|Title ID||8399||Collection ID||1189|
|Title||Train Entering and Exiting Tunnel|
|Theme||Early film in the South East Transport|
|Keywords||Trains Transport Railways|
|Format||Black & White Silent|
|Copyright & Access||Copyright restrictions apply, contact Screen Archive South East for details|
A film by Cecil Hepworth shot from the front of a train as it enters and leaves a tunnel in 1899.
The film opens with a stationary shot of a train exiting a tunnel, moving towards the camera. The camera starts to inch forward along the tracks, the footage shot from the front of another train to show the driver's point of view. The train and camera enter the dark tunnel. The film closes as the train emerges, shot from the driver's point of view once more.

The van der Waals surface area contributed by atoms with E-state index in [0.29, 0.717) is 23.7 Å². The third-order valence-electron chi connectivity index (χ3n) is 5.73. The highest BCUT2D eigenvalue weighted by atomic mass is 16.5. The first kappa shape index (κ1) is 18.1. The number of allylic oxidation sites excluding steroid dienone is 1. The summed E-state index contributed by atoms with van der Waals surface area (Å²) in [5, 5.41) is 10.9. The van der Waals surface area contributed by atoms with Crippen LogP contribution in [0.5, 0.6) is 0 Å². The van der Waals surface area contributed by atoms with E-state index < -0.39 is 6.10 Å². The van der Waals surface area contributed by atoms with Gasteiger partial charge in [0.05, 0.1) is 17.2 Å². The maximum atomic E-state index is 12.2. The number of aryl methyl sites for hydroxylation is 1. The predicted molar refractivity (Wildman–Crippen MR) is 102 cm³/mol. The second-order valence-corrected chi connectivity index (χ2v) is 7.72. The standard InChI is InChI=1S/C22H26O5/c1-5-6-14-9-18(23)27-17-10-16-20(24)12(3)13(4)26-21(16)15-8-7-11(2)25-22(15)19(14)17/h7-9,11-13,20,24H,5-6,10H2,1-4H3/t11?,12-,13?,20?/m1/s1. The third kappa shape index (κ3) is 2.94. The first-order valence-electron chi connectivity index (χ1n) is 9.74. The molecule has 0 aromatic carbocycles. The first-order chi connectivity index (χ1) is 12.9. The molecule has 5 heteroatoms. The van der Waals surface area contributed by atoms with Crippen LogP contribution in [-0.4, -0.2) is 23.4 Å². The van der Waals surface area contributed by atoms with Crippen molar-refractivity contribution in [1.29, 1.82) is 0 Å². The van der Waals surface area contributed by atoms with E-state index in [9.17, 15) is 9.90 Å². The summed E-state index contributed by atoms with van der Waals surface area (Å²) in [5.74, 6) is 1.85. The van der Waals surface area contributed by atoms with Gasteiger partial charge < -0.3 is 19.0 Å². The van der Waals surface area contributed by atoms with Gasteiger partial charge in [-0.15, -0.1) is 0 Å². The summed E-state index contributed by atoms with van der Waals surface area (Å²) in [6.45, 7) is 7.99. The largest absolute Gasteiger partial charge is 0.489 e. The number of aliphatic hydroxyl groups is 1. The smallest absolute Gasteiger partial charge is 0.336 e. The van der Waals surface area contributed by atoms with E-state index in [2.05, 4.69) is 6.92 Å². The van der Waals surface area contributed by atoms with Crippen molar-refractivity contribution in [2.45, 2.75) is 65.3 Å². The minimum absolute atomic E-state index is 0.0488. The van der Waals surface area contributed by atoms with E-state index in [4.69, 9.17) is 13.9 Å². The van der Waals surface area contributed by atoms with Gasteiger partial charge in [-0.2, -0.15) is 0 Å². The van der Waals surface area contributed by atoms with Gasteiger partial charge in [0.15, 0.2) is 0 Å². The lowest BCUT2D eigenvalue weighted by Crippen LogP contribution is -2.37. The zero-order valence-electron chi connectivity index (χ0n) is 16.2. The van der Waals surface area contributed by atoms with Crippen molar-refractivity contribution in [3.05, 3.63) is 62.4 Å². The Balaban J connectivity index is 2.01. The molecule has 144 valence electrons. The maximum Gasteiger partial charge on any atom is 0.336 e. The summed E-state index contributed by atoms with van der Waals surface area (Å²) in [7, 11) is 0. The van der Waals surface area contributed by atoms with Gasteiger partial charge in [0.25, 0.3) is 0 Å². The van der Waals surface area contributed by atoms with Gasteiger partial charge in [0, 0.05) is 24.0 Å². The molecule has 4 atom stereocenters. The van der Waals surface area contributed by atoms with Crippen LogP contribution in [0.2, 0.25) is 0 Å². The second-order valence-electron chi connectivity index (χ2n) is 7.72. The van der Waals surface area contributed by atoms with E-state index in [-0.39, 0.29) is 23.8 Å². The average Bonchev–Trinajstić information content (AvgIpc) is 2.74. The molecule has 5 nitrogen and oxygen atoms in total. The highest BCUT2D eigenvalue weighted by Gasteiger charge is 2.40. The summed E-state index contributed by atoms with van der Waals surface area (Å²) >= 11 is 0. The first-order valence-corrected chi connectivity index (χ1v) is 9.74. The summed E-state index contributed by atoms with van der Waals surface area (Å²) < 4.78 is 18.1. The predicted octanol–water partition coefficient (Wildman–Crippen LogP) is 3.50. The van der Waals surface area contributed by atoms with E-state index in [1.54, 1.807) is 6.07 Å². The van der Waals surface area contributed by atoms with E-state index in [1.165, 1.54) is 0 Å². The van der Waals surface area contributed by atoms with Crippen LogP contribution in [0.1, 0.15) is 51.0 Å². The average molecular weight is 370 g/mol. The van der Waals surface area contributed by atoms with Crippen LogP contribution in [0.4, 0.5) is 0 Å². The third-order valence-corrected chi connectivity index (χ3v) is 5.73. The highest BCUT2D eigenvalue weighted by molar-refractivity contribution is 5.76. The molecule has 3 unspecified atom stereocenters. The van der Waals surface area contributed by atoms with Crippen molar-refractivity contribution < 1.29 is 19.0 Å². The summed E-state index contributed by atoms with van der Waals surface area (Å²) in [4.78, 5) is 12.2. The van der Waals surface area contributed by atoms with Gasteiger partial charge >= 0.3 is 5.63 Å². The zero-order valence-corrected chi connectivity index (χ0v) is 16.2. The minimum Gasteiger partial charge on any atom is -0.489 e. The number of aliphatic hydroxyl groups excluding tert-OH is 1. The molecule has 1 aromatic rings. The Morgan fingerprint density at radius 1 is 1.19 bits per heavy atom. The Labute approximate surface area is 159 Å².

The central scene of George Albert Smith's The Kiss in the Tunnel (1899) was spliced into Hepworth's Train Entering and Exiting a Tunnel (1899) to create a sense of continuity and sequential narrative.
"Phantom rides" were films shot from moving trains, presenting the viewer with the point of view of the driver at the front of the train, moving forwards while sitting in their seats. The train itself was invisible, unseen to the audience. The Haverstraw Tunnel (1897) was American film's first phantom ride. The concept was adopted by British cinema in the next two years. A phantom ride through a tunnel provides an exiting experience in itself. For Smith, the phantom ride also provided the opportunity to present narrative action, splicing a studio scene set inside the train between its movement into blackness and emergence from the other side.